I got these questions from Danielle’s blog Underland to Wonderland, where I came across a post in which she talked about the website Thought Questions and their 365 thought-provoking questions to ask yourself. My friends Katrin, Celeste and Jasmine have also been answering these questions, so be sure to go check out their blogs too!
Day 25: When is it time to stop calculating risk and rewards and just do what you know is right?
I think there’s a complex answer to that, and you can absolutely disagree with me in the comments. People say, “The time is always right to do what is right” (a quote from Martin Luther King Jr.), but I think you have to weigh your options carefully when considering how to go about doing what is right. For example, many people in Nazi Germany who helped to hide and/or smuggle Jews away from the Nazis had to be careful about maintaining an outward appearance of loyalty to the government in order to remain in a position to help their neighbors.
I certainly wouldn’t say that you should do the right thing only if it will be personally beneficial, but I think we need to remember that you can’t help others if you are helpless yourself. This is why, in the event of an airplane emergency, you put your own oxygen mask on before helping your neighbor; you can’t help them out if you pass out first.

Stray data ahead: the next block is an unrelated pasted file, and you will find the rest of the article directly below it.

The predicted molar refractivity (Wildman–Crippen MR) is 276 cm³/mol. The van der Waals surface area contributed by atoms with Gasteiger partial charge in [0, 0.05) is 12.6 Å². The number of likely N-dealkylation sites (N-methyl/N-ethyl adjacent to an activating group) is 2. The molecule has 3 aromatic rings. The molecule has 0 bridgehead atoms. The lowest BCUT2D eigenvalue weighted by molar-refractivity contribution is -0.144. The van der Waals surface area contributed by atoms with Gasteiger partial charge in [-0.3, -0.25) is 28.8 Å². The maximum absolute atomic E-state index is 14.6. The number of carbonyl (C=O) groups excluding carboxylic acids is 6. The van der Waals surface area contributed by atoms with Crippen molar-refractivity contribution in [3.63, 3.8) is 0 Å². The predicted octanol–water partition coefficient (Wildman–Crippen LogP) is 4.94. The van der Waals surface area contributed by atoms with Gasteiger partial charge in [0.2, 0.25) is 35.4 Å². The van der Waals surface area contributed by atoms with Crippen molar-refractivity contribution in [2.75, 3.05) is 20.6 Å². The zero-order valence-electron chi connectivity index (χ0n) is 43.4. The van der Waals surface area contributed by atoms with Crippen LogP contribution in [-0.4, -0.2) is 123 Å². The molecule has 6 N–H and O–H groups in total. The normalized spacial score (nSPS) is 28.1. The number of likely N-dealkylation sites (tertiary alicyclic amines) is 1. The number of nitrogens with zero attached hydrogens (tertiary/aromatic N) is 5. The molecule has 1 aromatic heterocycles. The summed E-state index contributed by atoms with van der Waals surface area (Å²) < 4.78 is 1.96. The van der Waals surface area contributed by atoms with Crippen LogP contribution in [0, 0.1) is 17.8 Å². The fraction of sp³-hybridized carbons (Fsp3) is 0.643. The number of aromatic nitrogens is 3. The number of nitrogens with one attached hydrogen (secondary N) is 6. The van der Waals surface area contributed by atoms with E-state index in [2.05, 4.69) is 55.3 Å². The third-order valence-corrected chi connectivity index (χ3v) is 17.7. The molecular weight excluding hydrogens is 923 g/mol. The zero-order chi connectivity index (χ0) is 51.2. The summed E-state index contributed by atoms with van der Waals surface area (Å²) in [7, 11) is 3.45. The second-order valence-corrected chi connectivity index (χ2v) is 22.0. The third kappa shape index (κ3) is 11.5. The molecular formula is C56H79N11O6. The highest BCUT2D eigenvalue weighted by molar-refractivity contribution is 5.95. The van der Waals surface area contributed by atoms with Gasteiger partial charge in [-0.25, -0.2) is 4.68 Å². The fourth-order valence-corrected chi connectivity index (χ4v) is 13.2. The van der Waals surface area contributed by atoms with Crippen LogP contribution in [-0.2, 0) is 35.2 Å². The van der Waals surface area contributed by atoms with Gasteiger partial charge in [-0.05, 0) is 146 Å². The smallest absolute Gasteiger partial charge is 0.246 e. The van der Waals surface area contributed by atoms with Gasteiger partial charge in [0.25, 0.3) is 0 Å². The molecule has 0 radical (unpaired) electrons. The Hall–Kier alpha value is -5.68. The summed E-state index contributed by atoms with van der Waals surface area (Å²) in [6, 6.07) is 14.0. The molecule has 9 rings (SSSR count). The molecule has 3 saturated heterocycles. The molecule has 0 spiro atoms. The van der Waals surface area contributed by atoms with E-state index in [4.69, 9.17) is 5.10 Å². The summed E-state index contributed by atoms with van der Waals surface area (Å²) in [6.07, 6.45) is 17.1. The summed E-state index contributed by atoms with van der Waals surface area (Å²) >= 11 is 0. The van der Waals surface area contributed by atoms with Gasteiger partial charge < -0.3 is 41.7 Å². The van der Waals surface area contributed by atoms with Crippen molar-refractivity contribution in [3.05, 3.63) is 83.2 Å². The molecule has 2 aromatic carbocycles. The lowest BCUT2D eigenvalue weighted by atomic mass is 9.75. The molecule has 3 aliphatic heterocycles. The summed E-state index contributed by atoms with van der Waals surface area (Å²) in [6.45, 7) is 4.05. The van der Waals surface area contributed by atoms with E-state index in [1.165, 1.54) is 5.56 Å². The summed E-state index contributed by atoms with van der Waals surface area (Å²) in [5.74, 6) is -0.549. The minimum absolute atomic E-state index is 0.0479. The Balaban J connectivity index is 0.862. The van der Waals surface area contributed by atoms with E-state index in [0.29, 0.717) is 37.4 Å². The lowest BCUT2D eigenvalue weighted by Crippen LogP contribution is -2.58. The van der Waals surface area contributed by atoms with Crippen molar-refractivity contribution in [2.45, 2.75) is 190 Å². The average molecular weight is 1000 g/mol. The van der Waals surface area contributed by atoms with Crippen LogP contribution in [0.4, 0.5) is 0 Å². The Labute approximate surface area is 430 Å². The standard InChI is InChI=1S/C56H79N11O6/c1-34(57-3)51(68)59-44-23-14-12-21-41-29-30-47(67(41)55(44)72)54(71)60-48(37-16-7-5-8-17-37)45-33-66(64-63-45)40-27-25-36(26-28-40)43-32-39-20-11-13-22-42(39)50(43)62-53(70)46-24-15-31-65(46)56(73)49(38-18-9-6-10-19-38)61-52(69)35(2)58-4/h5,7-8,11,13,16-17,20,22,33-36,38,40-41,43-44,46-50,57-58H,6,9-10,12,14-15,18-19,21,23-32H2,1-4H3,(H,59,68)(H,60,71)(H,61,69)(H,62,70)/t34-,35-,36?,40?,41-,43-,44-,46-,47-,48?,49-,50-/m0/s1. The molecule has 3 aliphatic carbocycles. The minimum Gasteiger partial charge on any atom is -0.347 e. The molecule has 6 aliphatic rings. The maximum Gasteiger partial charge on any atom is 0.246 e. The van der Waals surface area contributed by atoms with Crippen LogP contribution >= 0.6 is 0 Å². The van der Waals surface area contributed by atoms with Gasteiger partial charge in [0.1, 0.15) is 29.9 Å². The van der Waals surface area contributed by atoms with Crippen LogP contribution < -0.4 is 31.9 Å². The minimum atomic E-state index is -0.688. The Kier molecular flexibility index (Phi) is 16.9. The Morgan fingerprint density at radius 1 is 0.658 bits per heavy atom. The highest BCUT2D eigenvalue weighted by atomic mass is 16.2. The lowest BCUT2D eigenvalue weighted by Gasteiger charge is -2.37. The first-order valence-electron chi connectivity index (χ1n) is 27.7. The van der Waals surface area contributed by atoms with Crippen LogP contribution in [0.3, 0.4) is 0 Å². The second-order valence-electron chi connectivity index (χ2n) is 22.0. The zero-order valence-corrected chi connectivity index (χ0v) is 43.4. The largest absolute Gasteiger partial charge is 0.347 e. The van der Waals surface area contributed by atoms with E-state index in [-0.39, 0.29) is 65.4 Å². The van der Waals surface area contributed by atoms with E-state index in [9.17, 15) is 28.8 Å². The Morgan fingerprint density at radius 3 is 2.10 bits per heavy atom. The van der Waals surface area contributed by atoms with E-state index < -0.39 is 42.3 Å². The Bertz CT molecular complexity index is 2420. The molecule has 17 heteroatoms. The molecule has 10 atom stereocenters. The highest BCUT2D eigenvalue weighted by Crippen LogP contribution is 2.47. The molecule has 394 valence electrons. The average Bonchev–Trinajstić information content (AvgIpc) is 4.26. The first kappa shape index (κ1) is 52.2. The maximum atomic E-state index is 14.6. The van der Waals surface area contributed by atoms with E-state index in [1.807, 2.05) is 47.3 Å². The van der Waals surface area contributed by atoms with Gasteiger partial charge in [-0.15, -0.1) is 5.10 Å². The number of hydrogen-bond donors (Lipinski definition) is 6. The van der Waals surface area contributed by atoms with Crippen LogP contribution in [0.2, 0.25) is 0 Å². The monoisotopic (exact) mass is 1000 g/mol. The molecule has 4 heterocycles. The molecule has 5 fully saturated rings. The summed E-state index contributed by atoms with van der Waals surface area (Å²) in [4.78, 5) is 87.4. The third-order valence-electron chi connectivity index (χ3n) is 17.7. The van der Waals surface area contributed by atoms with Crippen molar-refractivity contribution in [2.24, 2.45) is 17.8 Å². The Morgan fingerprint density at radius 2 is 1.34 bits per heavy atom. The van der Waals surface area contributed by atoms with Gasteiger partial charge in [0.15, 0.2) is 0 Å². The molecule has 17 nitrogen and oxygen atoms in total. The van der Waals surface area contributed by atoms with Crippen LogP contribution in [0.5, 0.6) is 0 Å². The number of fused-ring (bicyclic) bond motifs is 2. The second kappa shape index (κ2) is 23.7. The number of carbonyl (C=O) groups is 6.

So, I think that you have to be aware of the risks when trying to do the right thing, so that you can plan accordingly in order to get around those concerns and be more effective. You can’t help other people if you’re in jail or hurt or dying.
I also think that’s important to remember that if you’re trying to help someone else, you might need to proceed cautiously to avoid harming them. If you see someone being bullied, you might want to march right up to their harasser and threaten to report them to the police, but that might lead to negative consequences for the victim. It can be better to quietly help the victim exit the situation and contact the authorities after the fact. Otherwise you risk inflaming the situation and provoking greater violence toward the victim. This is especially true in cases of domestic violence.
What do you think? Are you strategic in doing what you feel is right or do you jump in feet-first, and damn the consequences?